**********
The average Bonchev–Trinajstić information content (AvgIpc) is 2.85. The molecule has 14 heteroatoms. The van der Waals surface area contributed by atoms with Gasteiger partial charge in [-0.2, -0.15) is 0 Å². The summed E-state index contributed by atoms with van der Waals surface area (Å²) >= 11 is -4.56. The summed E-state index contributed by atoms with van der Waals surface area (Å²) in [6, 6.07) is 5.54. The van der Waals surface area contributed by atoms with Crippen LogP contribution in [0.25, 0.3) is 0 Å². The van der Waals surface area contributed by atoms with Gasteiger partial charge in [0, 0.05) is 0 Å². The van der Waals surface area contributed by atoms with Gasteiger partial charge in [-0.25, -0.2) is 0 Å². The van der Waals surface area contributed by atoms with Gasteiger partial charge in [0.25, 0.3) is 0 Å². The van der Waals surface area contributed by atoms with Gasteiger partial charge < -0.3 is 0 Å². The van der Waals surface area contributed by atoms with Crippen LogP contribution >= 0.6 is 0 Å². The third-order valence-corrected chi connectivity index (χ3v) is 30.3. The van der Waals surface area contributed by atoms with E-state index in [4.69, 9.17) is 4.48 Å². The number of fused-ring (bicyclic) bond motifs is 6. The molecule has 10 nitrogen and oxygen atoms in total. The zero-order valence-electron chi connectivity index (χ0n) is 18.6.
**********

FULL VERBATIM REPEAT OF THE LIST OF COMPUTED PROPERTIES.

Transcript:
The average Bonchev–Trinajstić information content (AvgIpc) is 2.85. The molecule has 14 heteroatoms. The van der Waals surface area contributed by atoms with Gasteiger partial charge in [-0.2, -0.15) is 0 Å². The summed E-state index contributed by atoms with van der Waals surface area (Å²) >= 11 is -4.56. The summed E-state index contributed by atoms with van der Waals surface area (Å²) in [6, 6.07) is 5.54. The van der Waals surface area contributed by atoms with Crippen LogP contribution in [0.25, 0.3) is 0 Å². The van der Waals surface area contributed by atoms with Gasteiger partial charge in [0, 0.05) is 0 Å². The van der Waals surface area contributed by atoms with Gasteiger partial charge in [-0.25, -0.2) is 0 Å². The van der Waals surface area contributed by atoms with Gasteiger partial charge in [0.25, 0.3) is 0 Å². The van der Waals surface area contributed by atoms with Gasteiger partial charge < -0.3 is 0 Å². The van der Waals surface area contributed by atoms with Crippen LogP contribution >= 0.6 is 0 Å². The third-order valence-corrected chi connectivity index (χ3v) is 30.3. The van der Waals surface area contributed by atoms with E-state index in [4.69, 9.17) is 4.48 Å². The number of fused-ring (bicyclic) bond motifs is 6. The molecule has 10 nitrogen and oxygen atoms in total. The zero-order valence-electron chi connectivity index (χ0n) is 18.6.